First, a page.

This past Monday night I did a two hour presentation to the nascent Oak Point Computer Club. "Oak Point" is an over 55 retirement community; I live there. No, I'm not retired, but I am getting closer to that and there are a lot of other reasons to live here. Enough about that..
The presentation I gave is outlined at http://oakpointcommunity.org/clubs/computer/0908presentation.html. The only parts I didn't cover were the sections on testing connections with telnet; I explained that this was probably far too geeky for most of them but that I'd leave it in the written version for the few who might be able to use that.
The turnout was larger than I expected. I thought we might get a dozen people; we had close to four times that.
I thought the lecture went well. There were a lot of questions, and they were pertinent and intelligent. I'm not one of those "Please hold your questions till the end" people - I like to straighten out things while we're in the thick of it and I don't mind a segue or two as long as we don't get too far afield. As it would probably take less than thirty minutes to read that presentation aloud but we actually ran two hours, you can see that there were quite a few questions..
However, the lecturer almost always thinks it went well. Our jokes were funny, we explained everything perfectly, and everyone left feeling rosy and well-informed. The reality can be different, so I sent out an email questionaire the next day asking the attendees if they felt it was too basic, too advanced, just right, or anything in-between.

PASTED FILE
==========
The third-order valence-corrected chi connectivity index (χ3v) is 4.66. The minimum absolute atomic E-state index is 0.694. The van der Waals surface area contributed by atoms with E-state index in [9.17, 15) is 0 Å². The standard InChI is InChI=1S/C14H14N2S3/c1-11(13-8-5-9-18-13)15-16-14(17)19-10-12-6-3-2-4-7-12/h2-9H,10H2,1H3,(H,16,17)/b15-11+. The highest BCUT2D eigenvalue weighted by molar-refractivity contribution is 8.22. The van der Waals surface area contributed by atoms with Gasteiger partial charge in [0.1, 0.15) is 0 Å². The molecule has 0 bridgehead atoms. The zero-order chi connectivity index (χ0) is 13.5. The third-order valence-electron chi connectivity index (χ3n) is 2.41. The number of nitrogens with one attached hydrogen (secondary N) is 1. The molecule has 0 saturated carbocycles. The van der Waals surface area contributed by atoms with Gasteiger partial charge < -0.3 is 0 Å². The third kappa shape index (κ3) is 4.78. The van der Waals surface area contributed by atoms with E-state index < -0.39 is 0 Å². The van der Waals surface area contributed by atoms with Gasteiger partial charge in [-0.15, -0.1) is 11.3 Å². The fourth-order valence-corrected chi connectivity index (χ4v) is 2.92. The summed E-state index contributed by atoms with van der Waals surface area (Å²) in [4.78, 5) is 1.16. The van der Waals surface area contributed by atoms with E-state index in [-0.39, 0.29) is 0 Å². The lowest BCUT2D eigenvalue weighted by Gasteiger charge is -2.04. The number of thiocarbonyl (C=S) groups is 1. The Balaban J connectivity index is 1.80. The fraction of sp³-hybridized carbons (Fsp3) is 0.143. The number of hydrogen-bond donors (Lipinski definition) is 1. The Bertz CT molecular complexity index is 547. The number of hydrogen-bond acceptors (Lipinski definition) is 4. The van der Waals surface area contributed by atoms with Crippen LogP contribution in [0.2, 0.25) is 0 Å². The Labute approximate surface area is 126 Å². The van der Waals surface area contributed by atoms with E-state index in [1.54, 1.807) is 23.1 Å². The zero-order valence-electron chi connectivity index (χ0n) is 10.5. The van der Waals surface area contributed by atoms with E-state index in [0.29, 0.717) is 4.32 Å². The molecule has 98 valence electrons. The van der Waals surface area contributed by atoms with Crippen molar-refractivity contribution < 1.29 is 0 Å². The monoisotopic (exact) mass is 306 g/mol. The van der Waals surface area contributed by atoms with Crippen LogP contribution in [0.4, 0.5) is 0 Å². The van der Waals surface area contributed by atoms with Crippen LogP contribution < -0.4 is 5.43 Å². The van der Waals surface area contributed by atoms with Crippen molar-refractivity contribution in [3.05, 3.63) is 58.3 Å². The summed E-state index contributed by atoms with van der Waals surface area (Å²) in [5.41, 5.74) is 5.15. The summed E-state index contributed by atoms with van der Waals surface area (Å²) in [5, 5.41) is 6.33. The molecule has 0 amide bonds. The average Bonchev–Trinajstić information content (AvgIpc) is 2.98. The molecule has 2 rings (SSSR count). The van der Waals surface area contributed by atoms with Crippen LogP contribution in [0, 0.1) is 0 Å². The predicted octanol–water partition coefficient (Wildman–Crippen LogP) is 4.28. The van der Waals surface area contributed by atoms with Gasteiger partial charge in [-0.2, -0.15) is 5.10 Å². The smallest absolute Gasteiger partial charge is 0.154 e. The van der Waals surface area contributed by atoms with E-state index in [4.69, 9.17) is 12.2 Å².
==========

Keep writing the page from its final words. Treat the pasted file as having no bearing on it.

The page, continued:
About 20% of the group answered, which is a decent response (though you always wonder why it isn't better). Of those responding, 80% felt it was "just right" or close to that, but 20% felt it was too advanced; they were "overwhelmed", it was "over their heads". Nobody thought it was too basic.
That didn't entirely surprise me. After all, this is a group of seniors; most didn't have much computer experience in their lives. On the other hand, I was a little surprised: if you have an email address (that's how I sent the survey) and you responded by email, aren't you obviously already beyond the "The computer is a wonderful tool and one of the wonders is email" stage?
Well, apparently not. These people were confused. An interesting aside is that in their comments they felt most other people were equally baffled, while the comments from those that felt the presentation was valuable indicated that they thought the other attendees were equally pleased.. somebody is obviously wrong..
I had initially thought of doing a demo of setting up Outlook Express on a few machines and sending a few mails back and forth, perhaps demonstrating attachments.. but then I thought that was way too basic and also not everyone is using Outlook: we had AOL users, Webmail users and even two fellow Mac users.. that's why I decided to make it more generic.
And honestly, other than the "telnet" stuff that I did leave out as explained above, I think this WAS pretty basic. Obviously most or all of the readers here would think so, and even most of the attendees didn't think it was too advanced. That's why I'm looking for a little help: how could I meet the needs of those few who were "overwhelmed"?
Your thoughts are appreciated. How would you have approached this (or approach it for a separate "rank beginners" class)?
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More Articles by Anthony Lawrence © 2012-07-12 Anthony Lawrence